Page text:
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Sydney Opera House and how to visit

One of the world’s most recognizable and iconic buildings, the Sydney Opera House is still a bit of a mystery to most visitors until they do a bit of research. Completed in 1973 and designed by Danish architect Jørn Utzon, the opera house has a couple of key common misconceptions by foreign travelers.

First off, the domed semi-ceilings designed to look like sails in the harbour are actually atop three separate buildings that don’t touch each other. From most angles it looks like one big and amazing structure, but when you get there you’ll see that it’s more complex than it even looks. Secondly, in addition to being an opera venue, the Sydney Opera House actually contains 6 smaller venues as well as the large concert hall, so many things are often happening here at once, and very few of those involve opera.

The larger venues inside the complex

The Concert Hall
The largest venue here seats almost 2,700 people, and is home to the Sydney Symphony as well as big name pop, rock, and jazz artists throughout the year.

The Opera Theater
The other large space inside the complex is home to the Opera Australia as well as the Australian Ballet, so this is where you’d go if you actually wanted to see an opera here.

The Drama Theater
With just over 500 seats, this is used for smaller theater productions and dance companies, and other acts not able to fill the larger venues.

Finding out who is performing and buying tickets

Unlike most concert halls and other large venues, the Sydney Opera House actually has a really helpful and nicely designed page that will tell you what the upcoming events are. It shows you everything scheduled for today on the main page, and the days of the upcoming week can also be selected on the menu on the top of the page. You can also search a range of dates on the left side, so check out the official Sydney Opera House What’s On page for the latest information.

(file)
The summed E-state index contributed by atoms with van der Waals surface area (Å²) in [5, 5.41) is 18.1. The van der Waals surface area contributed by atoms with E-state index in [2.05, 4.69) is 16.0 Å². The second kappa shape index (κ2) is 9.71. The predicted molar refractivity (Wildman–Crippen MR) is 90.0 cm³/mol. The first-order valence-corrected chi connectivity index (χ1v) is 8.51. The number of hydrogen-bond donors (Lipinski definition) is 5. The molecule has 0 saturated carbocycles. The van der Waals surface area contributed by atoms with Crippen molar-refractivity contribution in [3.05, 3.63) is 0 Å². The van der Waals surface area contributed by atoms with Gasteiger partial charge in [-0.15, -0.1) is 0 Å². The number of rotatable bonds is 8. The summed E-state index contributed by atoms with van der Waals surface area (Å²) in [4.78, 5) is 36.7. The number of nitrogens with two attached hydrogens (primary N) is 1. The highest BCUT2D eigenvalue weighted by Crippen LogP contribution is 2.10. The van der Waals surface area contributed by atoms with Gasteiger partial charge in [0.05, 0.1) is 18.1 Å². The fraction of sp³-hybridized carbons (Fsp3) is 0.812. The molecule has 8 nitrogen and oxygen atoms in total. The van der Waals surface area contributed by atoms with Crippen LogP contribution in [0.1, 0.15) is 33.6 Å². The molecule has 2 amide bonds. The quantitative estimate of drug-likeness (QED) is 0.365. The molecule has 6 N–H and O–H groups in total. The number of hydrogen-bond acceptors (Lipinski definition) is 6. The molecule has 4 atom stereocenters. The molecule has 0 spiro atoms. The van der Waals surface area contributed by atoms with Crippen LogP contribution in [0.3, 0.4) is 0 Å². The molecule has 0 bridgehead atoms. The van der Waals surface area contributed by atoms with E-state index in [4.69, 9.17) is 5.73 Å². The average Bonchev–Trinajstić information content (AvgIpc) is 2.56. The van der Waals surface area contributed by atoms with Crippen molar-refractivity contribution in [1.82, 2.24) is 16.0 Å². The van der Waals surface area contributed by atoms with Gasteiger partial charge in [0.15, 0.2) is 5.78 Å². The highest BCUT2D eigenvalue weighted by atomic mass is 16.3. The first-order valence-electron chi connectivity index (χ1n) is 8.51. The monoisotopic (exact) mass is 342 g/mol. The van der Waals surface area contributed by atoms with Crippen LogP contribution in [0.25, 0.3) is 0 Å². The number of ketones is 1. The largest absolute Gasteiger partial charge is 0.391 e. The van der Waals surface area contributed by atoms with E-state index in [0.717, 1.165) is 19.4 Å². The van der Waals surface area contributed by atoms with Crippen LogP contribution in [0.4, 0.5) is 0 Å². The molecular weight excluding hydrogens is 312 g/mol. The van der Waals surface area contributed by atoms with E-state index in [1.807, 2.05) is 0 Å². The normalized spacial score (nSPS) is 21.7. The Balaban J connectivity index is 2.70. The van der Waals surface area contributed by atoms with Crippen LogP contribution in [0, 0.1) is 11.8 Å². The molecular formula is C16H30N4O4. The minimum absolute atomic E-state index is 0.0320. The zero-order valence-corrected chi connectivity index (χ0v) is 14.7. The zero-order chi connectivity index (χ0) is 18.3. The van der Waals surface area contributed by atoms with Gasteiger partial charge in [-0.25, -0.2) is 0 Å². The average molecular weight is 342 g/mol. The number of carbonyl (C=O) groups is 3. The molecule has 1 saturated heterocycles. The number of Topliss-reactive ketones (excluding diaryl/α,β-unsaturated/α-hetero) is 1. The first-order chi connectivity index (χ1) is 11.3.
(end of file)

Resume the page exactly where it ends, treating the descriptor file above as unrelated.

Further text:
Tours of the Sydney Opera House

Since the place is right near the city center, it’s very easy to just walk up to it and see the glorious outside of the structure. Most bus tours of Sydney will also drive right up and let passengers out for a short time to admire the curves and take photos, but if you’ve got a bit more time you can take an official tour of the complex.

The Essential Tour
The main tour leaves every 30 minutes and goes for 1 hour. It gives you the story of the facility and guides you through the most important parts and all the main venues. The cost is AU$35, although you can save 25% if you book online on the official tour site.

The Backstage Tour
Groups of up to 8 can witness the backstage goings on as they prepare for a performance. The tour begins most days at 7am, and costs AU$150 per person.

Getting there

The Sydney Opera House overlooks Sydney Harbour on a small peninsula, just steps from the Circular Quay terminal, which is where most of Sydney’s commuter ferries come and go. It’s very close to the Central Business District, and very easy to reach on foot from most central hotels, and even a reasonable walk from the notorious Kings Cross neighborhood where most backpackers stay.

Map of Sydney Opera House